Candy etiquette for Japanese children in the US was just as stringent as the etiquette for those in Japan, ten years later.
It Is Not Considered Good Form to Partake of Sweets
(or any other foods) on the Street in Japan...
Children Observe Rule
Homer Croy writes of the Japanese in Leslie's: “One day as I was going along the street I saw a candy man sitting on a stool beside his cart fashioning delicacies with his two flying thumbs. Taking a ball of candy mixture, he would give it a few pinches, a twist, dab on a red spot and there would be a fish. Taking up another ball he would give it a few twists and he would have a radish. Half a dozen of these, he would put into a thumb-made candy plate, the size of a chocolate wrapper, and sell for half a cent. Buying a plate of tiny delicacies I gave it to a girl, expecting to see her down it in good old American fashion, but instead of falling on it greedily, she made a courtly bow and tore down the street as fast as her wooden shoes would let her.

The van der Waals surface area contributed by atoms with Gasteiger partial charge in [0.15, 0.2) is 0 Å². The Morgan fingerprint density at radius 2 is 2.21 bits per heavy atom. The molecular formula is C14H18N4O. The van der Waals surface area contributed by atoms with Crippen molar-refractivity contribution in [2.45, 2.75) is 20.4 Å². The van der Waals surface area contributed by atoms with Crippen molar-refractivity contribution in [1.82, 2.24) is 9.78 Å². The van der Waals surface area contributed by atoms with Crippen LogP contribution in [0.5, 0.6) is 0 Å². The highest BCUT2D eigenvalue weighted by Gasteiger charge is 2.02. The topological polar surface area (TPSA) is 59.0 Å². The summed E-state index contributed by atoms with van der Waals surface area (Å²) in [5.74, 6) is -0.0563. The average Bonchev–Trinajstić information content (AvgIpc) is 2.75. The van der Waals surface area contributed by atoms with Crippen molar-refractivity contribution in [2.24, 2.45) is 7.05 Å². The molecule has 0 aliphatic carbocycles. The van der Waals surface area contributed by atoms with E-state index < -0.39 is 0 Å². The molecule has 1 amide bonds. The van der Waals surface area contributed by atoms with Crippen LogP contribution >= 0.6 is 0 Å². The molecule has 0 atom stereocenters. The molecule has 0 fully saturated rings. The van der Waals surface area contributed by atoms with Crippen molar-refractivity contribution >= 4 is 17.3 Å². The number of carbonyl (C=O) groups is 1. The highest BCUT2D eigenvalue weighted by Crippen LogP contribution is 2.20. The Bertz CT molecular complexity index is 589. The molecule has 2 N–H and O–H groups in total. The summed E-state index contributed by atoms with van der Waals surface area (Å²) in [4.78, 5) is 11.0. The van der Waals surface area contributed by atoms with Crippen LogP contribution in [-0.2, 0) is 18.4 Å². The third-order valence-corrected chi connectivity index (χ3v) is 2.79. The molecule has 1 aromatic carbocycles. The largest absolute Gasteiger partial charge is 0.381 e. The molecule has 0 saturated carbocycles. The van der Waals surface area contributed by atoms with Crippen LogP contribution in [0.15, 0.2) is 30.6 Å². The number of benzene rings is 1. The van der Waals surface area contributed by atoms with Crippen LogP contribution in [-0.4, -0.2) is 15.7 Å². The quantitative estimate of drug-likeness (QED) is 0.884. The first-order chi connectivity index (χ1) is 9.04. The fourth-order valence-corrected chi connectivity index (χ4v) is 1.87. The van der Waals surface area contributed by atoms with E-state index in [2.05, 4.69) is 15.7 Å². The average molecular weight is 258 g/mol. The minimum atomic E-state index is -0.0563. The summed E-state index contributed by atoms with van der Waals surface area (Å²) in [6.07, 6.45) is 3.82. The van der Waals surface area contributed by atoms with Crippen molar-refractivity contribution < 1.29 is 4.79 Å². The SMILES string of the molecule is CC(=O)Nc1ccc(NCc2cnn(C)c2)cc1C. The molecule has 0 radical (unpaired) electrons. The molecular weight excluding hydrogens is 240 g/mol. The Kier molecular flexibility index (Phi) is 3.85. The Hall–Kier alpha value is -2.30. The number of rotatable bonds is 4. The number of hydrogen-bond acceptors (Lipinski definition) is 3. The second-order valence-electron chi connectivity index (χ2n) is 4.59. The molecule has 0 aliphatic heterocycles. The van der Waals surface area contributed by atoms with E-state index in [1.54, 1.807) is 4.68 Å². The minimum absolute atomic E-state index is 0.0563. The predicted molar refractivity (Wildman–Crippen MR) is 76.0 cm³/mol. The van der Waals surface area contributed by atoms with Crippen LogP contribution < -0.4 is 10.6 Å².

I looked after her in astonishment, thinking that this upset every child theory I had, and I determined to try it again. So I waited until the two flying thumbs had molded another delicacy and proffered this to a second child. Down the street she flew, too, her walnut knot of hair wobbling excitedly. When I bought the third delicacy I gave it to a child that was weighted down with a baby on her back and followed after, while she went bobbing down the street, the baby's head rolling heavily. I found her sitting on the floor, eating the sirupy fish and candy radishes with many delighted sucks and appreciative grunts. Then I understood; it was not polite to eat on the street, but under her father's gray tile roof it was the height of form to dispose of the sweets with all the gustatory gurglings that her delighted soul wished. – Sausalito News, 1916
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